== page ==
Idaho History July 18, 2021

Idaho 1918-1919 Influenza Pandemic

Part 64

Idaho Newspaper clippings November 20-28, 1919

Idaho photos courtesy: the Mike Fritz Collection, History of Idaho
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November 20

Evening Capital News., November 20, 1919, Page14

19191120ECN1

19191120ECN2What Science Now Has to Say About Influenza Dangers
By Dr. Leonard Keene Hirshberg
A. B., M. A., M. D. (Johns Hopkins University)

You may be at present intensely concerned about influenza and wish to know what has been discovered about it, as well as what you can do to ward it off and to do away with it.

Influenza will, perhaps, ever be with us. Facts, however, indicate that it will not be as complicated and as fatal as it was in October and November, 1918.

After malign epidemics of measles, smallpox, scarletina and yellow fever those infections remain “in our midst,” but in a less severe form. Similarly will it be with Influenza.

It has been found upon investigation of last year’s millions of victims that only about 7 per cent of those exposed to its depredations fell ill with the distemper. While the mortality rate from influenza and the pneumonia complication ran as high as 60 to 75 per cent in some localities, only 7 per cent of the total population really had the malady. This means that at its worst some 93 in every 100 Americans escaped its clutches.

Dr. Franklin C. Gram, the acting health commissioner of Buffalo, found that there is very little to fear from tuberculosis as a sequence of influenza. Among some 33,880 victims there were only eight with tuberculosis. That is the number you would ordinarily look for among any normal group. There are few remnants of the disease left after recovery.

The complications were pneumonia, loss of hair and ear troubles, but there were few after-claps. Restoration to health is practically certain and complete in most instances.

Drs. A. G. Love and C. B. Davenport, in a very recent number of the Archives of Internal Medicine, show that children and individuals who are city bred and who live in crowded, congested quarters appear able to resist influenza better than rural residents.

It seems that at least 25 per cent more victims of influenza, 10 per cent more pneumonia and 30 per cent more sickness in general occurred in rural communities than in urban districts. This curious, unexpected situation is contrary to that expected from the popular belief in and praise of country life. Perhaps it is due to the fact that congestion and dirt breed disease early and the weaklings are thus killed off and eliminated in city life before adult age is reached.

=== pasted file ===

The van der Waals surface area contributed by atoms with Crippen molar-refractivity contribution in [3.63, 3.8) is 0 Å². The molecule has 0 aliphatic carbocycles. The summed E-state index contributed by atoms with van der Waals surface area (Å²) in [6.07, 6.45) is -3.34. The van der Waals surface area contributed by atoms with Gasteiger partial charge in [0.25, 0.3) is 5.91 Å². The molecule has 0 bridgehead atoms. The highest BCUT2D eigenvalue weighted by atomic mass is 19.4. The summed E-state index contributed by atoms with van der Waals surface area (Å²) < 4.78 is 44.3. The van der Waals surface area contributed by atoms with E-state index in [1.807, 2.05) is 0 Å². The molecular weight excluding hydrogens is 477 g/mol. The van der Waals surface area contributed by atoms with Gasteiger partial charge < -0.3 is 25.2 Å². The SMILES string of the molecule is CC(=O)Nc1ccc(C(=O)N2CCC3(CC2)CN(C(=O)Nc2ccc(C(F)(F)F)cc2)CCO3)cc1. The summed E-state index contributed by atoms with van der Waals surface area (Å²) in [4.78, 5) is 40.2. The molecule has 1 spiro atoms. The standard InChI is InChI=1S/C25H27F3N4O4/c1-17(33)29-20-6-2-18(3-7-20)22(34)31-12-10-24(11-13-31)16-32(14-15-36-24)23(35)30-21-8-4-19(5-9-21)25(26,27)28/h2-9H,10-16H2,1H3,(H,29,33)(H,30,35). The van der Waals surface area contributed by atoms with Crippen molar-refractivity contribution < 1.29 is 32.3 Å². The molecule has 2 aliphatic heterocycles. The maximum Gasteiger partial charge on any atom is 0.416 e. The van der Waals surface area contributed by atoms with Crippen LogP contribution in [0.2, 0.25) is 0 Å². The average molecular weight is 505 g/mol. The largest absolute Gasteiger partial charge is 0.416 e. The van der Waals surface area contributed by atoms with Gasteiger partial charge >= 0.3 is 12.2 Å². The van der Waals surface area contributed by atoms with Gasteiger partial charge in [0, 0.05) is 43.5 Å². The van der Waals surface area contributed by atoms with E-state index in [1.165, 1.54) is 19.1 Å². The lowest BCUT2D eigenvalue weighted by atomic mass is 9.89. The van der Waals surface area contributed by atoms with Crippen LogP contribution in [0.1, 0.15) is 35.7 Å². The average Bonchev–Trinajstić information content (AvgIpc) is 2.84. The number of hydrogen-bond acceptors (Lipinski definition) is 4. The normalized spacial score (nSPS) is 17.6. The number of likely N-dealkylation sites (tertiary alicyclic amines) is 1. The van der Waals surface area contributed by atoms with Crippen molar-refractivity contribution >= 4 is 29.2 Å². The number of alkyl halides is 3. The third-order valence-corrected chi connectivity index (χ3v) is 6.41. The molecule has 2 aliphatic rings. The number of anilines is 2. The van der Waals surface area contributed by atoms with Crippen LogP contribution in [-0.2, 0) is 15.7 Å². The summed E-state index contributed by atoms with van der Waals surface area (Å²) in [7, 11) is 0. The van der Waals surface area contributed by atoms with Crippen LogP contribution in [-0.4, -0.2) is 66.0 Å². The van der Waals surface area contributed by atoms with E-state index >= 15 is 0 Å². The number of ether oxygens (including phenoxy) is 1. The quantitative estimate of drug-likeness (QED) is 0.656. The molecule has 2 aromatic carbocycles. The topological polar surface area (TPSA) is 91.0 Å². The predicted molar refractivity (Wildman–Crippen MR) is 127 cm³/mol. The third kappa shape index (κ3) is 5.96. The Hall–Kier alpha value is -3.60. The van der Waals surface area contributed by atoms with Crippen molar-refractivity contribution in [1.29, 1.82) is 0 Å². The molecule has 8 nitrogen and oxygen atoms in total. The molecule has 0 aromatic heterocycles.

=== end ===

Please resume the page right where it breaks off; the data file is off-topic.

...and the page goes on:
While it is perhaps cruel and heartless to expose infants to the early deaths so common in the thickly populated sections of big cities, there are many facts to show that those who survive to the twenties are more resistant to dirt, disease and microbes than many who in babyhood and youth were protected from all such exposure.

source: Evening Capital News. (Boise, Idaho), 20 Nov. 1919. Chronicling America: Historic American Newspapers. Lib. of Congress.
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The Grangeville Globe. November 20, 1919, Page5

19191120GG1

Make It 10,000
Lewiston Chapter, American Red Cross Spending Thousands

When the citizens of Idaho, Lewis and Nez Perce Counties give their dollars for membership in the Red Cross, it must not be forgotten that several thousands of these membership dollars will be spent in these three counties during 1920.

In the first place, the splendid Public Health program now being started by the Red Cross will soon be under way in the Lewiston Chapter. Two nurses have already been engaged and in addition to this public health work, the Chapter has employed a graduate nurse for each of the three counties to give instruction in Home Hygiene and Care of Sick. Every community in the chapter jurisdiction will have this wonderful opportunity to better public and individual health conditions, at no expense to those taking the courses. Your membership dollars help pay for this greatly needed work.

Another branch of Red Cross activity now being conducted by the Lewiston Chapter in behalf of returned service men of the three counties, is the Home Service Section.

Your Dollars Aid in Home Service

Up to the present time the Home Service Section of the Lewiston chapter has attended to over 400 cases of soldiers and sailors in Lewis, Idaho and Nez Perce Counties, 88 of these men were disabled in some manner, and are receiving special attention Ten of them are tubercular; fourteen have received treatment in hospitals; many have received financial aid for their families. In all these cases the Lewiston Red Cross chapter has supplemented and aided the government in every possible way. A trained secretary is employed to give assistance in all cases of need. The secretary keeps in touch with all service men who have needed advice or aid, and with all families in similar need. This work is supported entirely by your Red Cross dollars, and will continue until the last man returns home from service, or from the hospitals.

The Red Cross Canteen